Fixed surface for bend back

Figure 11: Adding Notch Relief to Other Corners

Task 4. Now that you have added the relief, bend back the model to its formed state. 1. Bend back the entire part. It should appear as shown in Figure 12.

Figure 12: The Completed Part

2. Save the model and erase it from memory.


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MODULE SUMMARY
In this module, you have learned that: Notches and punches are created by first defining a UDF. A simple sheetmetal part can be used to define the notch or punch UDF. A coordinate system must be included in the UDF if it is to be used as a notch or punch UDF.

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Module

Sheetmetal Forms
In this module, you learn how to complete a forming operation to plastically deform a sheetmetal model. Plastic deformation changes the material properties of the metal as it flows under the force of the forming operation.

Objectives
After completing this module, you will be able to: Create form features Create form parts Place form features Use solid features to show edge treatments Create a flatten form feature

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CREATING FORM FEATURES


To create a form feature, you use reference geometry. You can create two types of sheetmetal forms: die and punch. A die form represents the forming geometry (convex or concave) surrounded by a bounding plane. The surface that surrounds the forming geometrythe base planemust be planar, and the base plane must completely surround the forming geometry. You can reference multiple die forms from a single model. A punch form represents only forming geometry, using the entire model to form the sheetmetal part.

Die form

Punch form

Figure 1: Forms

CREATING FORM PARTS


The form model can be a solid part or another sheetmetal part, but you should start the creation of both types of form models using default datum planes. To make it easier to place the form, the datum planes should intersect at the center of the form feature. If you use a sheetmetal model, the sheetmetal to be formed should conform to the green side of the sheetmetal component. When creating a form model, keep in mind the following: Any convex surface must have a radius that is larger than the thickness of the sheetmetal or equal to zero if the form is mated to the sheetmetal geometry.

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NOTES Convex radius greater than thickness

Figure 2: Convex Surface

Any concave surface must have a radius that is larger than the thickness of the sheetmetal or equal to zero if the form is aligned to the sheetmetal geometry.
Must have radius greater than thickness

Figure 3: Concave Surface

The form can contain a combination of convex and concave geometry, creating hollows. However, the hollows in the form must not drop below the base plane or mating surface.

Hollow above base plane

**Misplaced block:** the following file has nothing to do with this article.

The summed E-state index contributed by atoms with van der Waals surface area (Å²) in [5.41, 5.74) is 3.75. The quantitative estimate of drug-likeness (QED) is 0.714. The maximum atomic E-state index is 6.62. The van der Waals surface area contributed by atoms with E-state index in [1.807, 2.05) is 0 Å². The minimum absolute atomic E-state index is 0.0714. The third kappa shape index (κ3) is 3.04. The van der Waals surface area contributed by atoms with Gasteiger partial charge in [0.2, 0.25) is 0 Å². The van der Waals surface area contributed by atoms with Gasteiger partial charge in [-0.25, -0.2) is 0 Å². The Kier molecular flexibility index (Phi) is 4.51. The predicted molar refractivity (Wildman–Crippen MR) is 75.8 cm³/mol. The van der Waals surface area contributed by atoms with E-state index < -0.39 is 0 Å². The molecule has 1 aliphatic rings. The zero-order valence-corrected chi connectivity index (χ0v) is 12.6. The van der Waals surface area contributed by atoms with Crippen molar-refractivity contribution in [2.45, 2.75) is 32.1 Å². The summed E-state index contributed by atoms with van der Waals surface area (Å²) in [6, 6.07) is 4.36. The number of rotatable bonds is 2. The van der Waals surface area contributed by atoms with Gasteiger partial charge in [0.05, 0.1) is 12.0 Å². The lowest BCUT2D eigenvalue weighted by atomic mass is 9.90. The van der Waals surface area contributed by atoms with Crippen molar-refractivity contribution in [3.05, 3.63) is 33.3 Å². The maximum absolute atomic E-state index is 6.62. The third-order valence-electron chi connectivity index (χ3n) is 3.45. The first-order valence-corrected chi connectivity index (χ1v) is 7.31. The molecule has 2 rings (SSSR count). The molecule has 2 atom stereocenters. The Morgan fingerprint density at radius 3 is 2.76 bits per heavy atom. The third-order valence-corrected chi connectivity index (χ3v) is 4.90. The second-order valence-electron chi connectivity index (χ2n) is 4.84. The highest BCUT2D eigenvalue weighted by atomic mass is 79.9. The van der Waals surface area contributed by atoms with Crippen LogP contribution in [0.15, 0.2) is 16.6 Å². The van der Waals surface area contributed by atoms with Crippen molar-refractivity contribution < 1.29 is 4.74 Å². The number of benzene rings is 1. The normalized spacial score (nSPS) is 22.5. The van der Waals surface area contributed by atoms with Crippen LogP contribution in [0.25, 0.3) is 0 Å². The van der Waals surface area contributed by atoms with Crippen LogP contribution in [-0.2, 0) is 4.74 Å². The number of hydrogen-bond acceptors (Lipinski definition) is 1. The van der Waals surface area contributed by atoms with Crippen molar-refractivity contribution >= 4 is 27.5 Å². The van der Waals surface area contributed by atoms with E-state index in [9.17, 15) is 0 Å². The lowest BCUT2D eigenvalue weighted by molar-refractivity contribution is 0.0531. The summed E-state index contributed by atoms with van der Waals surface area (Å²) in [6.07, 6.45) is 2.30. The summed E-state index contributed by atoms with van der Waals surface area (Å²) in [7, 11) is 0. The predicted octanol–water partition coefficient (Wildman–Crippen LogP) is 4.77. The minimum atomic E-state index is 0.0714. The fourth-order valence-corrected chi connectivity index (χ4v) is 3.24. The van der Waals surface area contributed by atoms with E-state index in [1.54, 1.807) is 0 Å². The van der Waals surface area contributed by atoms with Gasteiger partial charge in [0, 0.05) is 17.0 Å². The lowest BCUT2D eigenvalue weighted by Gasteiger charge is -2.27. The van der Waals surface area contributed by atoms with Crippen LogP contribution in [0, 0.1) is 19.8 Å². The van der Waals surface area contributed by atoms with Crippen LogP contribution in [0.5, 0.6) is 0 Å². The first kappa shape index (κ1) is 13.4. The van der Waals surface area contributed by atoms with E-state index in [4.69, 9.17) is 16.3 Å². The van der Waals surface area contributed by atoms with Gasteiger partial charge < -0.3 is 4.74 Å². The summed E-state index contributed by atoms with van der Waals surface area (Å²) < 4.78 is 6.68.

Figure 4: Hollows

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The model can contain a coordinate system that you can reference to determine where a forming die should strike the part in the manufacturing process.

Creating Rips in the Geometry


Some forming operations consist of two tasks: plastically deforming the sheetmetal and actually cutting the sheetmetal. Figure 5 shows an example of a cooling fin that is cut through the side of the sheetmetal housing. You can represent the shearing of the material by excluding surfaces from the form when you place it on the sheetmetal model.
Excluded surface

Figure 5: Shearing Material

Using Multiple Forms on a Single Die Model


In some cases, it may be more convenient to store multiple forms on a single form die model, as shown in Figure 6. For Pro/ENGINEER to distinguish one set from another, however, you must specify a seed surface to gather all surfaces that are surrounded by the base plane to create the form geometry, as shown in Figure 7. You must select the seed surface in all die forms, even if there is only one set of form geometry.

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Figure 6: Using Multiple Forms in a Single Die Model


Seed surface

Base plane

Figure 7: Specifying a Seed Surface

Using Multiple Forms on a Single Punch Model


To reduce the number of models stored for punch forms, you can create the punch model with two sides, as shown in Figure 8. The system enables you to select one side or the other, with respect to the mating surface that you use in the punch model.

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Figure 8: Using Both Sides of a Punch Model

PLACING FORM FEATURES


When placing a form feature, you should consider the design intent, particularly in terms of how the form feature references other features in the model, as well as how it is referenced when you place it. The system uses assembly type constraints to determine the location of the form feature on the model. If you move a feature that the form references, the system updates the forms location parametrically.

Placing By Reference